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Published by TorrentFreak_

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Published by: TorrentFreak_ on May 01, 2012
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Copyright infringement (under Title 17of the United States Code) on the Internet(“Online Infringement”) including the illegal distribution of copyrighted workssuch asmusic, movies, computer software, gaming software, e-books and the likevia Peer-to-Peer (“P2P”) file exchanges and other illegal distribution via Internetfile hosting, streaming or other technologies –imposes substantial costs oncopyright holders and the economy each year. Online Infringement also maycontribute to network congestion, negatively affecting users’ Internet experiences.The availability of copyrighted content, including live and recorded programming, from pirated sources harms legitimate content creation anddistribution. Content creators are taking steps to make lawful content moreavailable online. The lawful online distribution businesses are vibrant andgrowing and they are harmed by infringement. In addition, law enforcement is pursuing opportunities to enhance its ability to investigate, prosecute, andultimately punish and deter those who violate copyright law.
While the government maintains a critical role in enforcing copyright law, itshould be readily apparent that, in an age of viral, digital online distribution, prosecution of individual acts of infringement may serve a purpose, but standingalone this may not be the only or best solution to addressing Online Infringement.If Online Infringement is to be effectively combated, law enforcement must work with all interested parties, including copyright holders, their licensees, artists (andthe guilds, unions and other organizations that represent them), recordingcompanies, movie studios, software developers, electronic publishers, InternetService Providers (“ISPs”), public interest groups, other intermediaries andconsumers on reasonable methods to prevent, detect and deter OnlineInfringement. Such efforts must respect the legitimate interests of Internet usersand subscribers in protecting their privacyand freedom of speech, in accessinglegitimate content, and in being able to challenge the accuracy of allegations of Online Infringement. This work should include an educational component becauseevidence suggests that most informed consumers will choose lawfulservices and not engage in Online Infringement. This work also should includethe development of solutions that are reasonably necessary to effectuate the rightsthat are granted bycopyright without unduly hampering the legitimatedistribution of copyrighted works online or impairing the legitimate rights andinterests of consumers and ISPs. Such efforts serve not only the shared interestsof creators and distributors of creative works, but also the interests of Internetusers who benefit from constructive measures aimed at education and deterrencein lieu of litigation with its attendant costs and legal risk.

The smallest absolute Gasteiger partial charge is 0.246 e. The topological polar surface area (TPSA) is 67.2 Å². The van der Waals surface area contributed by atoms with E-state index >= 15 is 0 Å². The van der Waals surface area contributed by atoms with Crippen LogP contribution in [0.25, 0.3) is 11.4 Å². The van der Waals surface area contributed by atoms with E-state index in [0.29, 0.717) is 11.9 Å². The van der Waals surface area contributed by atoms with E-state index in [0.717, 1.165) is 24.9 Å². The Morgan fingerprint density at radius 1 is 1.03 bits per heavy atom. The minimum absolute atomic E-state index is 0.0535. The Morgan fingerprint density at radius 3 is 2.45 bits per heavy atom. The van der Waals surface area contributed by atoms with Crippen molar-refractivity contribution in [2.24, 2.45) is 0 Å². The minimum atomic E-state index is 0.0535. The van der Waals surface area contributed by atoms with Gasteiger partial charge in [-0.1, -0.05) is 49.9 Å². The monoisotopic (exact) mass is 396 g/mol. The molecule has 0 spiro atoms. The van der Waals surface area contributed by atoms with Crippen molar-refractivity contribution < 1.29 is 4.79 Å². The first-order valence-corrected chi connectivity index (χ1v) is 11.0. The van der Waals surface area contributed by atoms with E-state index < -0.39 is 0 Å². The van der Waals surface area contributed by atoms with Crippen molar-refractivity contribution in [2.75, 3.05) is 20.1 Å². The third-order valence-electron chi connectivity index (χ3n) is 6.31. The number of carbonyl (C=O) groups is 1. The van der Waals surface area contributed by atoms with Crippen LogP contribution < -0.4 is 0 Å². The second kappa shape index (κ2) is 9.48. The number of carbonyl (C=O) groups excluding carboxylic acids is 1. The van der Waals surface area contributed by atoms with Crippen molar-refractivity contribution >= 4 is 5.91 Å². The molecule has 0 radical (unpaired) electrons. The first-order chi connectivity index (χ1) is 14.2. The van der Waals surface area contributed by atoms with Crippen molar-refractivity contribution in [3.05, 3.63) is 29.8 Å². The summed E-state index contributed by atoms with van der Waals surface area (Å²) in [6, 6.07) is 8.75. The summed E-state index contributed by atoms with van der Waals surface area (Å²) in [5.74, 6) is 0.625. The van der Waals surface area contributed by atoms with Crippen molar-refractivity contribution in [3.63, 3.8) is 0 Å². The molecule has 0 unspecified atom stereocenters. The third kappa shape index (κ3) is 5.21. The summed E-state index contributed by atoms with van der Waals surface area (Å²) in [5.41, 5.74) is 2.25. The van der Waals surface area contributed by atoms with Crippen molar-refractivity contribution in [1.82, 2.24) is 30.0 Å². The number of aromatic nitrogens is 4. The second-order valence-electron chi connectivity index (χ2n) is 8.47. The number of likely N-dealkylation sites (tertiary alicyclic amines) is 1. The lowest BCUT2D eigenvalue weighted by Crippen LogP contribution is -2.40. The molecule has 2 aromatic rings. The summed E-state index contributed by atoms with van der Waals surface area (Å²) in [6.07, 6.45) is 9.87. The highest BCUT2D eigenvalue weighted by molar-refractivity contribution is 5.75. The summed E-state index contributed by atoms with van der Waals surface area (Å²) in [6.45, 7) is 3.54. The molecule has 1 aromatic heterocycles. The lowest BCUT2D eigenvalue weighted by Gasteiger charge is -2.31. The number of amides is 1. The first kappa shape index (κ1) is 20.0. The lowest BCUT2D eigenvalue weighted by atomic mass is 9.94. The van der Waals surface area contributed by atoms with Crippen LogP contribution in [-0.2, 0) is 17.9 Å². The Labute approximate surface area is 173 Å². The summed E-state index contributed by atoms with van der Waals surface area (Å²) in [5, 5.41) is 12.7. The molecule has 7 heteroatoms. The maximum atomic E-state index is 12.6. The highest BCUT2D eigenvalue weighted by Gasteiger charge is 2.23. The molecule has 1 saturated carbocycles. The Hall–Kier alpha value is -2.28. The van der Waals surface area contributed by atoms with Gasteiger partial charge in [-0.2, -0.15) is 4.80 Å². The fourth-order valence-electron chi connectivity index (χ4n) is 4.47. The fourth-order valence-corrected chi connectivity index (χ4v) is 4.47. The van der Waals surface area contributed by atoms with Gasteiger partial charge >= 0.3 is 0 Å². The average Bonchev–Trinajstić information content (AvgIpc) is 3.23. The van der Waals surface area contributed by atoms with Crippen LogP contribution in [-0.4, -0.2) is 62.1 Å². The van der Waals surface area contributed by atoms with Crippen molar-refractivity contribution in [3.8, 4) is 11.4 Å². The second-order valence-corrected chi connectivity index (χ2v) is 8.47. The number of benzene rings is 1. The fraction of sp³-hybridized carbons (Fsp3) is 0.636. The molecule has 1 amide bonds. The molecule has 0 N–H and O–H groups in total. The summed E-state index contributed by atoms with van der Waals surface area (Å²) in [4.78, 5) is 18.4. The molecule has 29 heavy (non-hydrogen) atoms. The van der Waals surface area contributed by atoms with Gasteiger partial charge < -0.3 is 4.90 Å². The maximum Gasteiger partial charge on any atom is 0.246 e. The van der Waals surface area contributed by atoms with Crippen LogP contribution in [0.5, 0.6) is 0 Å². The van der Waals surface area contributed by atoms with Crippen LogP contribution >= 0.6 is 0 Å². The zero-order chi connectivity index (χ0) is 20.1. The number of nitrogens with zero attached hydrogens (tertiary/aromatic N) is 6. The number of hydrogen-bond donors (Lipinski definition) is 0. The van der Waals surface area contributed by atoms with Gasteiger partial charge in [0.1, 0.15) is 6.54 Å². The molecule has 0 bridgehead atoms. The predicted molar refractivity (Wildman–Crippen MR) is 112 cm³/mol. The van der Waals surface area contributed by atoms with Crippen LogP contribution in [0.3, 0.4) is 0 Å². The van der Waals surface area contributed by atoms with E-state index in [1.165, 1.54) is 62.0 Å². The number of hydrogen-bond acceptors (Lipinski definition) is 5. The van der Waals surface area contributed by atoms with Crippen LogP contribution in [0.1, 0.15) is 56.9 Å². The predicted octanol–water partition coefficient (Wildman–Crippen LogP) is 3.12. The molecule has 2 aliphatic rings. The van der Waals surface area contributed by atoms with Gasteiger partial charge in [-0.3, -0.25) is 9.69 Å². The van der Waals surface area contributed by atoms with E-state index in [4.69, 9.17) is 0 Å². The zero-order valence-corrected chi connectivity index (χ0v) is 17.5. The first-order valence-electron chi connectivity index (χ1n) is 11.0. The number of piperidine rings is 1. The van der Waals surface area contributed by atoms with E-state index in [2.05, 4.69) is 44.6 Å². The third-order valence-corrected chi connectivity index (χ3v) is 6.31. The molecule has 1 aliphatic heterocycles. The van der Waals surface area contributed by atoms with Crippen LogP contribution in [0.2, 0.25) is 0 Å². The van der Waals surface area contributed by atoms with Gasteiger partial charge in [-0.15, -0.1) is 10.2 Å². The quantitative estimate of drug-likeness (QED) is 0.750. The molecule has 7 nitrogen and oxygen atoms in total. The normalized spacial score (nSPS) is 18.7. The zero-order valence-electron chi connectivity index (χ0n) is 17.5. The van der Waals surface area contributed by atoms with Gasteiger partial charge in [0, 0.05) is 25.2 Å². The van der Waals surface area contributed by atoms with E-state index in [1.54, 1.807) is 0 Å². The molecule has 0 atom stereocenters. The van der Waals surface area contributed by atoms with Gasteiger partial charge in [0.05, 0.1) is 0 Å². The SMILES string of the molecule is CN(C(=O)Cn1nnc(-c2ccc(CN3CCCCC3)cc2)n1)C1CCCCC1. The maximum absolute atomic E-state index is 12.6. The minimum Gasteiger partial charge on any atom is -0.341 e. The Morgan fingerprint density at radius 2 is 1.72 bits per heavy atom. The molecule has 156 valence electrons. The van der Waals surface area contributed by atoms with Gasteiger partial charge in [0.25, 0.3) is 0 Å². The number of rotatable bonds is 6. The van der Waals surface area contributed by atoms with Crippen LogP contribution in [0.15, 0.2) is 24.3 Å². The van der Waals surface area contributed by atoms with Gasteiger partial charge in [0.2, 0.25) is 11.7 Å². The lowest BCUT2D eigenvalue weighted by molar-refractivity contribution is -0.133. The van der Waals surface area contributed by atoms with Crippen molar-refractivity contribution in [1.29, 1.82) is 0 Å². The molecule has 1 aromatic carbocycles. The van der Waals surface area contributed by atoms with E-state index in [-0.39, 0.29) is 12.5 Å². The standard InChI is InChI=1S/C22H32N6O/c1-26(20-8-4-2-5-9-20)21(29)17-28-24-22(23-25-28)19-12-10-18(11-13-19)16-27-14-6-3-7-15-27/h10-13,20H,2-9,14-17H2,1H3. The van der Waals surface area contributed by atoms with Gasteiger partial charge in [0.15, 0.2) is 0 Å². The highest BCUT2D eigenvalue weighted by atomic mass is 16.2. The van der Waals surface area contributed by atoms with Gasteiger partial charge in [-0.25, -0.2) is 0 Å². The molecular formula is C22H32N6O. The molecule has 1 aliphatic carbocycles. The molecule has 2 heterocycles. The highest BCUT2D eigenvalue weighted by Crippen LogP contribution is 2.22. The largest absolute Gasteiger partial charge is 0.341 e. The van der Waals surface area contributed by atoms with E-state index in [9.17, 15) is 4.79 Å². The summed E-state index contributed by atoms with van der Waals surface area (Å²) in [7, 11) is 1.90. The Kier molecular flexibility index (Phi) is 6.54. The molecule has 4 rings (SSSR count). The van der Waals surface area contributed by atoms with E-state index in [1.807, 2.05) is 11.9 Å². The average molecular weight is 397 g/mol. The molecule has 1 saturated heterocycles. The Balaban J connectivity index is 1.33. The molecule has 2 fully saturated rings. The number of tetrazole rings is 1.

A reasonable, alert-based approach may help to protect legal rights granted bycopyright and stem the unlawful distribution of copyrighted works, while
22 providing education, privacy protection, fair warning and an opportunity for review that protects the lawful interests of consumers. The efficiencies gainedfrom such a cooperative model maybenefit all interested parties, includingconsumers.